A Memoir of the Gulag Explores the Baleful Consequences of Soviet Tyranny for the Jews—and for Russia

When World War II broke out in 1939, Julius Margolin had just returned to his native Poland from the Land of Israel—three years after making aliyah—to attend to some business. He soon found himself in the Soviet-occupied portion of the country and, the next year, was exiled to one of Stalin’s vast network of prison camps, where he remained until 1946, after which he returned to Palestine. According to the historian Timothy Snyder, Margolin’s memoir of this period is perhaps the very best personal account of the Gulag. Snyder writes in his foreword to the recently published English translation:

Margolin is a keen observer of what happened in eastern Poland under Soviet rule: the deportation of elites, the subjugation of the economy, the closing of all independent organizations. Many Jews wanted to go back [to the German-occupied portion of Poland]: “as late as spring 1940, Jews preferred the ghetto to the Soviet equality of rights.” Many Jews did in fact return. Those like Margolin who stayed were expected to take Soviet citizenship. Jews who did not were deported to special settlements in Soviet Kazakhstan and Siberia in June 1940. A few weeks after that, Margolin was sent to a camp in the Russian far north to fell trees.

During Margolin’s first year as a zek, [as the inmates were known], the Soviet Union and Nazi Germany were allies. His forced labor served an economy that supplied the Wehrmacht. We might be tempted to think of this as ironic; for Margolin it was simply the end of his world: “Both sides were inhuman reflections of everything we held dear and sacred.” There was nothing surprising, for him, in “Russia’s alliance with Nazi Germany.” A Jew in Soviet confinement, he had to endure pro-Nazi propaganda: “The rare Soviet newspapers that landed in the camp were full of pro-German publicity.” The Soviet press was reprinting the speeches of Nazi dignitaries. “In line with Hitler’s successes,” Margolin recalls, “anti-Semitism increased in the camp.” Although he was a Polish Jew, and well aware of Polish anti-Semitism, no one called him a “kike” until he was in a Soviet camp.

Margolin, a philosopher by training, had much to say about the brutal horrors of the Gulag, but he also had some insight into the legions of fellow travelers and Soviet apologists among Western intellectuals:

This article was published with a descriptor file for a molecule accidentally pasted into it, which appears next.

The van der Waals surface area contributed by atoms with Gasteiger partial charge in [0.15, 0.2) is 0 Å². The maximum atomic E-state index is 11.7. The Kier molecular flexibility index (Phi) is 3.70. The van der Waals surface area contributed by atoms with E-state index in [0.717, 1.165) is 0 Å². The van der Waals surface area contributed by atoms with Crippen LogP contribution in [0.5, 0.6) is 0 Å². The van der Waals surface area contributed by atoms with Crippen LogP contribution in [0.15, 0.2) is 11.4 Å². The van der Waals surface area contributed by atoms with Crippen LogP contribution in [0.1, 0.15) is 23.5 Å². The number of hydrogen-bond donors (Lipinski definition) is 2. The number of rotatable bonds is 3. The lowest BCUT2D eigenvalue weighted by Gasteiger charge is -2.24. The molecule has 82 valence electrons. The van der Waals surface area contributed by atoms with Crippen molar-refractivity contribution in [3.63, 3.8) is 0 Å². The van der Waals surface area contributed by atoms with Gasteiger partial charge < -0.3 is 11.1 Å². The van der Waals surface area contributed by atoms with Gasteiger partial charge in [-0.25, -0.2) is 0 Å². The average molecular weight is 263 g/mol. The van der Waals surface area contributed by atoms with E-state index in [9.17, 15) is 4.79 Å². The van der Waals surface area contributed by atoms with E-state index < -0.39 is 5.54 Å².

After the war, Margolin read Jean-Paul Sartre and laughed at Sartre’s idea that alienation was something experienced by bourgeois French people. He saw Sartre’s complaint about the absence of absolute meaning in existence as a temptation to seek it in politics, in a system such as Communism. As a prediction of Sartre’s politics, this was correct. Margolin actually experienced something very much like a pure alienation and wrote about it with a skill that should have been humbling to those who wrote about what they did not know.

Read more at Tablet

More about: Anti-Semitism, Communism, Jean-Paul Sartre, Nazi-Soviet Pact, Soviet Jewry, Soviet Union

The IDF’s First Investigation of Its Conduct on October 7 Is Out

For several months, the Israel Defense Forces has been investigating its own actions on and preparedness for October 7, with an eye to understanding its failures. The first of what are expected to be many reports stemming from this investigation was released yesterday, and it showed a series of colossal strategic and tactical errors surrounding the battle at Kibbutz Be’eri, writes Emanuel Fabian. The probe, he reports, was led by Maj. Gen. (res.) Mickey Edelstein.

Edelstein and his team—none of whom had any involvement in the events themselves, according to the IDF—spent hundreds of hours investigating the onslaught and battle at Be’eri, reviewing every possible source of information, from residents’ WhatsApp messages to both Israeli and Hamas radio communications, as well as surveillance videos, aerial footage, interviews of survivors and those who fought, plus visits to the scene.

There will be a series of further reports issued this summer.

IDF chief Halevi in a statement issued alongside the probe said that while this was just the first investigation into the onslaught, which does not reflect the entire picture of October 7, it “clearly illustrates the magnitude of the failure and the dimensions of the disaster that befell the residents of the south who protected their families with their bodies for many hours, and the IDF was not there to protect them.” . . .

The IDF hopes to present all battle investigations by the end of August.

The IDF’s probes are strictly limited to its own conduct. For a broader look at what went wrong, Israel will have to wait for a formal state commission of inquiry to be appointed—which happens to be the subject of this month’s featured essay in Mosaic.

Read more at Times of Israel

More about: Gaza War 2023, IDF, Israel & Zionism, October 7